NEW YORK — Electric scooters have already taken over city streets, and now owners can easily transport them through boroughs.
NYC subway, bus and commuter rail riders may be forced to find space as the MTA enacts a new policy allowing personal electric vehicles, such as scooters and e-bikes, across the board. of the public transport system.
The agency outlined the plan when it officially adopted the change on Monday and outlined a number of safety rules. The idea is to increase access to the transit points of the MTA for those people that no longer live at a distance from the stations, where they are part of a general strategy to fight against the financial difficulties of the company as they incurrió the agency in los last years.
So does that mean anyone can carry one of these devices, which can be quite bulky, on board any MTA?
Not exactly. First of all, no hoverboards. No Citi bikes or other rentals either. And express buses are prohibited. That means no personal electric vehicles (PVEs), foldable or not.
Here are the keys to what should and should not be done:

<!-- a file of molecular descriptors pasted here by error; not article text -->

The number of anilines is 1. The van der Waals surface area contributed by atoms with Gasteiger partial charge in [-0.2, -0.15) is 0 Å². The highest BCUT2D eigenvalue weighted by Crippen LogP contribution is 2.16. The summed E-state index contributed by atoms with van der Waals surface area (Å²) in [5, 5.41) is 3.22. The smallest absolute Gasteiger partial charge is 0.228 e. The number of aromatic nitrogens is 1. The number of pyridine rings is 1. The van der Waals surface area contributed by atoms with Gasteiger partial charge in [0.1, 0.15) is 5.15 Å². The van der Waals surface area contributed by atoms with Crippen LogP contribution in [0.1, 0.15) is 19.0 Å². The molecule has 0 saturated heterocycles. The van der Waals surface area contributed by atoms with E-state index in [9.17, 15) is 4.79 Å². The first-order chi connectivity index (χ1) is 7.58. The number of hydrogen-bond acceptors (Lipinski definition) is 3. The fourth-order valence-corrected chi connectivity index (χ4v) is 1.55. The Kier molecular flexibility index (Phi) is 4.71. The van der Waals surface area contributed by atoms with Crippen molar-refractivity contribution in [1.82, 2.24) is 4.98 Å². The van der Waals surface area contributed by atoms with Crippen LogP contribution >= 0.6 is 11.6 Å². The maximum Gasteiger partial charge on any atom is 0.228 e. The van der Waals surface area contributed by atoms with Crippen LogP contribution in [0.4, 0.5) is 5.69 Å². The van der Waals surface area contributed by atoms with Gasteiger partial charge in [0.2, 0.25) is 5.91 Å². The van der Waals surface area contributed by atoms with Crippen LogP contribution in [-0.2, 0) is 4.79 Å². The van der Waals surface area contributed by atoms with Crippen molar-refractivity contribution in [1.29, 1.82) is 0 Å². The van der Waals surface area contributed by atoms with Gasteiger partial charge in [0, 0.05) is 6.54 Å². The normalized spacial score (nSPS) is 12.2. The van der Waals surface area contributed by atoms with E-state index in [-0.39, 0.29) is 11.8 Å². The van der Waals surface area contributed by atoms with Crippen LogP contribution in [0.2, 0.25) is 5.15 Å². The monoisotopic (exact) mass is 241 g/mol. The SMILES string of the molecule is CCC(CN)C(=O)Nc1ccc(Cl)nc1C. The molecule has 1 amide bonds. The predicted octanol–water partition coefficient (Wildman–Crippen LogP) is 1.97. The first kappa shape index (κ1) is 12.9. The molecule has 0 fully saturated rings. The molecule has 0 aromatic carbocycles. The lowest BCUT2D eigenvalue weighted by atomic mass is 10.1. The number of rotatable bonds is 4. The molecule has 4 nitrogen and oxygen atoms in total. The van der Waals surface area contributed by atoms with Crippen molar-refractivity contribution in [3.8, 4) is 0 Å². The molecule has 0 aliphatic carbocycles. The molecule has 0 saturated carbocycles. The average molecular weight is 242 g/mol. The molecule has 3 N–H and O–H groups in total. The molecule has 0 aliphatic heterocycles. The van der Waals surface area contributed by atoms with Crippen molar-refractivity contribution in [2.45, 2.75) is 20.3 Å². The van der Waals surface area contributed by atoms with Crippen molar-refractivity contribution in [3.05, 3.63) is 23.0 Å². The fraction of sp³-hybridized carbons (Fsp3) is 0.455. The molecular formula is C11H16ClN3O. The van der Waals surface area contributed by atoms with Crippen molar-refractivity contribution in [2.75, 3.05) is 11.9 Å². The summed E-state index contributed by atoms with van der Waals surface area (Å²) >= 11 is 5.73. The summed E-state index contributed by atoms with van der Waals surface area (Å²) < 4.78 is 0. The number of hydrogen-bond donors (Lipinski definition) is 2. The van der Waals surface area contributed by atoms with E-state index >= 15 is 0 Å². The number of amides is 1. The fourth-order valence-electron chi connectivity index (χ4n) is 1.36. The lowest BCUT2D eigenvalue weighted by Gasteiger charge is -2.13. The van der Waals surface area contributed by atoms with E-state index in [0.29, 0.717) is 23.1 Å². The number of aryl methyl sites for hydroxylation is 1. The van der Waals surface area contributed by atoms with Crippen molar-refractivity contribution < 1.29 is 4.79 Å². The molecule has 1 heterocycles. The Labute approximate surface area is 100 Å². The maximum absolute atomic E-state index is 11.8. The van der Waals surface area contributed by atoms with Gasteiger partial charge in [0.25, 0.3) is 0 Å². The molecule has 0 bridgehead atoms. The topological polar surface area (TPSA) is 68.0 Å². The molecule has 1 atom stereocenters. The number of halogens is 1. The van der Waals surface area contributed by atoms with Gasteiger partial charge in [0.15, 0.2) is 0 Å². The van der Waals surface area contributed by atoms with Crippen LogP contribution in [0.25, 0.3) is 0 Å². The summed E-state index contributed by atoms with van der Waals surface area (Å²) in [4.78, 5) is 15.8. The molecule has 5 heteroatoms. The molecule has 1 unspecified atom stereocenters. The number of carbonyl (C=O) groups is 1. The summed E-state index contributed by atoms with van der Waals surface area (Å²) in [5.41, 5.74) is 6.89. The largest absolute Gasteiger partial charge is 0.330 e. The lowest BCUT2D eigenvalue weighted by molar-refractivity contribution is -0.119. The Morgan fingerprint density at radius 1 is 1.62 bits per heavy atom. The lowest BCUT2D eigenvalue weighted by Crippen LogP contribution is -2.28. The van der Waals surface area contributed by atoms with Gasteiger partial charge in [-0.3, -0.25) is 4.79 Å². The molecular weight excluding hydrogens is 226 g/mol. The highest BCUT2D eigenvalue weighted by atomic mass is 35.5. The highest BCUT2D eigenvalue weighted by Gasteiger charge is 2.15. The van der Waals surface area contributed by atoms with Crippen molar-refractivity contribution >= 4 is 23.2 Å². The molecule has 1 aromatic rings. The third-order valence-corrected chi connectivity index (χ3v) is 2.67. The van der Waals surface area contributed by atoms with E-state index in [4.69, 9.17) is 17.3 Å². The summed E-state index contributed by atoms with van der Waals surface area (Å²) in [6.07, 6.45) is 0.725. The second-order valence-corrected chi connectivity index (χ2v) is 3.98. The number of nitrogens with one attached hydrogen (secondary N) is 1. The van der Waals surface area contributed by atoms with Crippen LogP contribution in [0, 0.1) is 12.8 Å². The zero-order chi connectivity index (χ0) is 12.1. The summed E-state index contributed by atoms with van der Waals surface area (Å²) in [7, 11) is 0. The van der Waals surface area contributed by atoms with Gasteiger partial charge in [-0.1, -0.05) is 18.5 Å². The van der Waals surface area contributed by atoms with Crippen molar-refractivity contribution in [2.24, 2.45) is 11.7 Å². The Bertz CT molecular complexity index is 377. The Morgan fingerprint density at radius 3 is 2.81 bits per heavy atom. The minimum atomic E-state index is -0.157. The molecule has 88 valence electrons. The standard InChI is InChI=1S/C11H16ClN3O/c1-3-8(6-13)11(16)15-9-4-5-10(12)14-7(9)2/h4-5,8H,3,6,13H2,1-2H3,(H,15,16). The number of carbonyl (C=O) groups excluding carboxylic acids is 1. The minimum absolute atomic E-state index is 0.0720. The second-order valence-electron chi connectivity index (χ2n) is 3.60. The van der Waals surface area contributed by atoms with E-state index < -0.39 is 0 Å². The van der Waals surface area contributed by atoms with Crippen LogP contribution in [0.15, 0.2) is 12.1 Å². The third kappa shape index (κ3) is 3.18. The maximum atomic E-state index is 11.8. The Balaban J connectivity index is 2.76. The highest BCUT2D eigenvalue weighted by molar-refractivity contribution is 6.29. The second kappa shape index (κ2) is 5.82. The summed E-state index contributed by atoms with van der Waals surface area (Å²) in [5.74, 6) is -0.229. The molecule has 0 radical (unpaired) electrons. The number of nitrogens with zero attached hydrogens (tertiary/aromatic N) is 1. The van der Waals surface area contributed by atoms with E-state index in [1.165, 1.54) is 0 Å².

- Do not carry the VEP on any train, subway, bus, platform, station, facility or MTA terminal
- don’t drive either
- If the VEP can be folded, it must be folded or compacted and transported; must remain switched off during transport
- Keep doors, seats, aisles and emergency equipment clear
- Never leave VEPs or their batteries unattended, discarded, stored or locked to an MTA asset, or abandoned for any reason.
- 100 pound weight limit
- Wheel diameter cannot exceed 27 inches or be greater than 80 inches long or 48 inches high
- You must use batteries certified by Underwriter Laboratory (UL); must not emit environmental pollutants or have damaged batteries
The rules apply to everyone who uses the public transport system. Violations can range from penalties and fines to expulsion from the transit system, according to the MTA. See full policy details here.
“An accessible and convenient-to-use public transit system benefits all New Yorkers,” NYC Transit President Richard Davey said in a statement. “System accessibility is essential for all MTA riders, and this policy allows riders in underserved areas to better connect to the transit system safely.”
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